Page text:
You may have seen the headline: The U.S. economy has slipped again in an annual ranking of global competitiveness. But the reasons have little to do with the U.S. economy.
America's biggest liability, in the eyes of business leaders, has become ineffective government.
The United States fell from fifth to seventh in the annual competitiveness rankings, issued by the Geneva-based World Economic Forum. As recently as 2008, the United States ranked first. The other countries ranking ahead of the United States in this year's report: Switzerland, Singapore, Finland, Sweden, the Netherlands and Germany.
It's not really that alarming that the United States has fallen behind small, homogeneous economies such as those in Scandinavia or Singapore, which don't bear the costs of a huge military or a teeming underclass. Germany and the Netherlands also bear a lighter load in terms of global leadership.
But it's clear from the WEF's report that business leaders, who provide much of the input for the analysis, no longer consider the United States a paragon of stability, as they once did.
They still give the United States a high rating in terms of economic factors such as efficiency, technology, business sophistication and innovation. But they've lowered their marks for other factors that indirectly affect the economy, but can still impede competitiveness.
The United States ranks 111th out of 144 countries in terms of its macroeconomic environment, for example, a standing so low that it almost seems to be a mistake. Yet developments of the last few years can explain that figure. In 2008, when the United States topped the overall rankings, it ranked 66th on macroeconomic stability. Since then, there's been a global financial meltdown led by U.S. banks, a brutal housing bust, a draconian threat by politicians in Washington to default on the nation's debt, and a self-inflicted downgrade of America's credit rating. If you want to wreck your reputation in the eyes of the world, that's a good way to do it.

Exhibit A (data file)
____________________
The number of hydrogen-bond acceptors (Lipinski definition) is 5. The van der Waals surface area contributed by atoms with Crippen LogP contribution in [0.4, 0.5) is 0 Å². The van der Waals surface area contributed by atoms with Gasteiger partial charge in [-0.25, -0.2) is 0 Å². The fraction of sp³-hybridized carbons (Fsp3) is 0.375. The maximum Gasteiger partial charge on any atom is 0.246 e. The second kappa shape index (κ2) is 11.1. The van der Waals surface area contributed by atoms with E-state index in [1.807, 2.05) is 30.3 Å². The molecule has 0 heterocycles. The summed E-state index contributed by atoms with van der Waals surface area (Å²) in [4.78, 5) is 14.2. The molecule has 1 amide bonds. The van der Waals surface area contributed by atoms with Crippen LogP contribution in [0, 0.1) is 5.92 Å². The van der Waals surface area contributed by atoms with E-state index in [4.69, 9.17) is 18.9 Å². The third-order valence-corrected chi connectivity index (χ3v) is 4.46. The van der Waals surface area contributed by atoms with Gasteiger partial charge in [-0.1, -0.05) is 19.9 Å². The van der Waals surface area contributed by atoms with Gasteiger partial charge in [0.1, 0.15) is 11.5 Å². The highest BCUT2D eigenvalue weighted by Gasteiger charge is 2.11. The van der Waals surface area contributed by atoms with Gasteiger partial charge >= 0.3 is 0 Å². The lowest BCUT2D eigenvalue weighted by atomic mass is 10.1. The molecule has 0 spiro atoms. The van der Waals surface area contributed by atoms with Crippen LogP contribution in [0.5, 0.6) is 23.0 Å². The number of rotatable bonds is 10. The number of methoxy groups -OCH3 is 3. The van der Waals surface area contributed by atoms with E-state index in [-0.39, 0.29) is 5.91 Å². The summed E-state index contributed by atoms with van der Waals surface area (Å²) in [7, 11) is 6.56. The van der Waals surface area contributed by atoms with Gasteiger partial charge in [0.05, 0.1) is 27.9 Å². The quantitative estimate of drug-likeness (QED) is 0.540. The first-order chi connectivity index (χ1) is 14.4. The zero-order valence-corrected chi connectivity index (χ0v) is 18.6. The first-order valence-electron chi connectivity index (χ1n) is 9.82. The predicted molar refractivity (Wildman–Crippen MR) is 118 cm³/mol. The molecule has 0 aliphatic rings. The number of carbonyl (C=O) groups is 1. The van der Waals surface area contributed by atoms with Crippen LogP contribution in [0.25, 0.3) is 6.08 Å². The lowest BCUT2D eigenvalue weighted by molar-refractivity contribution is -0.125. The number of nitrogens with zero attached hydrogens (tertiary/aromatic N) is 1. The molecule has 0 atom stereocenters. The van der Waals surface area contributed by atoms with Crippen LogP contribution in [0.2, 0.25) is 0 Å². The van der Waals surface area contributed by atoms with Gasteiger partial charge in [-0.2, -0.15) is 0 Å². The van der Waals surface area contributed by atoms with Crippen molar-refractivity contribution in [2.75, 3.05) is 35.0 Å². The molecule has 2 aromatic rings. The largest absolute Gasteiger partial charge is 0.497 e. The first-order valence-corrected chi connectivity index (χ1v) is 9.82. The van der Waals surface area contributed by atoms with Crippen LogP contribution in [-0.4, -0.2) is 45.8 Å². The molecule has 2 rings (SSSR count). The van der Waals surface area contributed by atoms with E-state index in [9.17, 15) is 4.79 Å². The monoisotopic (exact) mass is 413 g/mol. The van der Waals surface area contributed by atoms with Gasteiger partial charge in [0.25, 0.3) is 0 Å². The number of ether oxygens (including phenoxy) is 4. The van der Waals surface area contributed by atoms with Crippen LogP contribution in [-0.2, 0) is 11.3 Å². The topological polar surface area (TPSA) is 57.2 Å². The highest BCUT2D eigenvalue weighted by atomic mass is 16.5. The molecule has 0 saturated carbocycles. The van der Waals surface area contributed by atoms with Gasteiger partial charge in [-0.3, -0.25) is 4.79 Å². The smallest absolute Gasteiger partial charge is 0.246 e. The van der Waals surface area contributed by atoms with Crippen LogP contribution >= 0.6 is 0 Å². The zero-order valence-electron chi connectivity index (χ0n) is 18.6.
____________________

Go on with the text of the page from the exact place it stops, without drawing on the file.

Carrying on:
Business leaders are also losing confidence in American institutions, including the government and the banks. The United States ranks 54th in terms of the trustworthiness of its politicians (which some Americans might consider surprisingly high). And when it comes to the efficient spending of resources, business leaders rate the U.S. government 76th.
It's possible that this year's WEF rankings may be a low point for the United States, with a rebound coming in 2013. The U.S. political environment is unusually volatile, even by Washington's standards, on account of momentous tax and spending decisions coming at the end of the year, the ballooning national debt (which just eclipsed $16 trillion), and this year's presidential election. If some of those issues get resolved by early next year, it will reduce mushrooming uncertainty over the U.S. economy, and perhaps improve America's competitiveness ranking.
The competition could also suffer next year, since chronic sovereign-debt problems in Greece, Spain and Italy seem to be building toward some type of climax. That could come with Greece leaving the euro zone, which would probably be manageable, or with the whole euro zone collapsing, which would be a considerable crisis affecting all of Europe. So maybe Singapore will top the list next year.
Rick Newman is the author of Rebounders: How Winners Pivot From Setback To Success. Follow him on Twitter: @rickjnewman.